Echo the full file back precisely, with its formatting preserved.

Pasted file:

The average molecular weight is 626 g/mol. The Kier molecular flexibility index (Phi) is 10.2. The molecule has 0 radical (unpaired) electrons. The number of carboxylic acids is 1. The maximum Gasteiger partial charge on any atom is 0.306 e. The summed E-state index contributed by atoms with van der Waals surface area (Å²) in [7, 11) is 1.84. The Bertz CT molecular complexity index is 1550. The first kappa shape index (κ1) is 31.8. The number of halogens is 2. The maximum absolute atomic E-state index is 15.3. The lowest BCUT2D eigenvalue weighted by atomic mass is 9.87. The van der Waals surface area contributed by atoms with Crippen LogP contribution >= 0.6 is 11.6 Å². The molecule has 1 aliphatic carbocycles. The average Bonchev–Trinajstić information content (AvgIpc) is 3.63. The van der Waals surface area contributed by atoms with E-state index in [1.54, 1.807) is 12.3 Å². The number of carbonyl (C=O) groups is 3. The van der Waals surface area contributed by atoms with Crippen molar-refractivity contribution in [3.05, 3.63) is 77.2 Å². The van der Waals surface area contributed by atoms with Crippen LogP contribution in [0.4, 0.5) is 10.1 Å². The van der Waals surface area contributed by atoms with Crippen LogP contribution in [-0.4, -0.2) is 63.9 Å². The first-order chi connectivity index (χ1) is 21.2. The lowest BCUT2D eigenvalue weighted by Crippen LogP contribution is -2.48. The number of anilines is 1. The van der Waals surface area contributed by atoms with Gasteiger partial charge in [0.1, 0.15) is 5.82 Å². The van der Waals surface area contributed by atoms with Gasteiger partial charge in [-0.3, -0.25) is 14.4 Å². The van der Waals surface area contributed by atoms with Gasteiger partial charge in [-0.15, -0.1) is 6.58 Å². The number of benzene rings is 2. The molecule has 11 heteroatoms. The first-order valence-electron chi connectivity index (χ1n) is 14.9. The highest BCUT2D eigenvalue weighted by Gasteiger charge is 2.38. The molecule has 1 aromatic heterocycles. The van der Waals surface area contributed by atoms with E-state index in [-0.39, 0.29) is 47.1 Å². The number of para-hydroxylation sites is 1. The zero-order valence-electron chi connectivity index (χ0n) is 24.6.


The average molecular weight is 626 g/mol. The Kier molecular flexibility index (Phi) is 10.2. The molecule has 0 radical (unpaired) electrons. The number of carboxylic acids is 1. The maximum Gasteiger partial charge on any atom is 0.306 e. The summed E-state index contributed by atoms with van der Waals surface area (Å²) in [7, 11) is 1.84. The Bertz CT molecular complexity index is 1550. The first kappa shape index (κ1) is 31.8. The number of halogens is 2. The maximum absolute atomic E-state index is 15.3. The lowest BCUT2D eigenvalue weighted by atomic mass is 9.87. The van der Waals surface area contributed by atoms with Crippen LogP contribution >= 0.6 is 11.6 Å². The molecule has 1 aliphatic carbocycles. The average Bonchev–Trinajstić information content (AvgIpc) is 3.63. The van der Waals surface area contributed by atoms with E-state index in [1.54, 1.807) is 12.3 Å². The number of carbonyl (C=O) groups is 3. The van der Waals surface area contributed by atoms with Crippen molar-refractivity contribution in [3.05, 3.63) is 77.2 Å². The van der Waals surface area contributed by atoms with Crippen LogP contribution in [0.4, 0.5) is 10.1 Å². The van der Waals surface area contributed by atoms with Crippen LogP contribution in [-0.4, -0.2) is 63.9 Å². The first-order chi connectivity index (χ1) is 21.2. The lowest BCUT2D eigenvalue weighted by Crippen LogP contribution is -2.48. The number of anilines is 1. The van der Waals surface area contributed by atoms with Gasteiger partial charge in [0.1, 0.15) is 5.82 Å². The van der Waals surface area contributed by atoms with Gasteiger partial charge in [-0.3, -0.25) is 14.4 Å². The van der Waals surface area contributed by atoms with Gasteiger partial charge in [-0.15, -0.1) is 6.58 Å². The number of benzene rings is 2. The molecule has 11 heteroatoms. The first-order valence-electron chi connectivity index (χ1n) is 14.9. The highest BCUT2D eigenvalue weighted by Gasteiger charge is 2.38. The molecule has 1 aromatic heterocycles. The van der Waals surface area contributed by atoms with E-state index in [-0.39, 0.29) is 47.1 Å². The number of para-hydroxylation sites is 1. The zero-order valence-electron chi connectivity index (χ0n) is 24.6.